Best Buy officials announced Thursday they will close 50 of their big box stores and lay off 400 employees at corporate and support levels, according to a news release.
Although they did not say initially which stores would close, later Thursday, it came out that stores in Edina, Brooklyn Center, Rogers, Lakeville and Hutchinson will close, impacting more than 300 workers, according to Kare 11. However, Best Buy also announced it plans to open 100 smaller and more profitable "Connected Stores," according to KSTP.
"This is not an easy decision to make," Best Buy said in the Kare11 article. "We recognize the impact this news has on the people who deserve respect for the contributions they have made to our business, and for customers who shop these stores today. We are working to ensure the impact to our employees will be as minimal as possible, while serving all customers in a convenient and satisfying way."
The original annoucement came after the Richfield-based company released its fourth quarter earnings, which showed a $1.7 billion loss in revenue.
Shakopee has one store in the Southbridge area.
The news of closures and downed profits are not a surprise to many, as Best Buy reported shortfalls after its third quarter in 2011 as well. In January 2012, and also suggested it was getting closer and closer to bankruptcy every day.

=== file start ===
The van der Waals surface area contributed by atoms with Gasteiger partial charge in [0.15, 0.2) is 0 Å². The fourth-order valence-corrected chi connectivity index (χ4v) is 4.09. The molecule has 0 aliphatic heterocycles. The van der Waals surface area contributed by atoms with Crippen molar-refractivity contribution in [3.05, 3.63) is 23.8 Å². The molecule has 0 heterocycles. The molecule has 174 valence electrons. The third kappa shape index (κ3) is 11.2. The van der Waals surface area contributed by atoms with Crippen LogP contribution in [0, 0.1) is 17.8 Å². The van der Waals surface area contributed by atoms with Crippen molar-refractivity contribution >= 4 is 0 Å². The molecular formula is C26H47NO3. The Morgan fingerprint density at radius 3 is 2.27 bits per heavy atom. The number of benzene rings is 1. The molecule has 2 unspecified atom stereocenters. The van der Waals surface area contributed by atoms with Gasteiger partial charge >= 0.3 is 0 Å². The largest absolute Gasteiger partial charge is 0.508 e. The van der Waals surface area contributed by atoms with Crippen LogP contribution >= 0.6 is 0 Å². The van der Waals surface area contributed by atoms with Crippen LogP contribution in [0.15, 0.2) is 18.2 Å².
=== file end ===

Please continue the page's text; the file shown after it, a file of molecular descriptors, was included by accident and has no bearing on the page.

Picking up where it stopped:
Best Buy's retail store strategy going forward is to increase points of presence, while decreasing overall square footage. Based on results from store pilots conducted in 2010 and 2011, Best Buy will be deploying "at-scale" market tests of its new Connected Store format in the Twin Cities and San Antonio metro areas. The store remodels are expected to be completed before the 2012 holiday season. Connected Stores are remodeled big box stores that focus on connections, services and multi-channel experience through a total transformation of both the store and the operating environment.
The company expects total big box square footage in these combined test markets to be reduced by almost 20 percent through store downsizing and closures, while points of presence will increase by more than 20 percent.
"These changes will also help lower our overall cost structure," CEO of Best Buy Brian J. Dunn said in the release. "We intend to invest some of these cost savings into offering new and improved customer experiences and competitive prices --- which will help drive revenue. And, over time, we expect some of the savings will fall to the bottom line."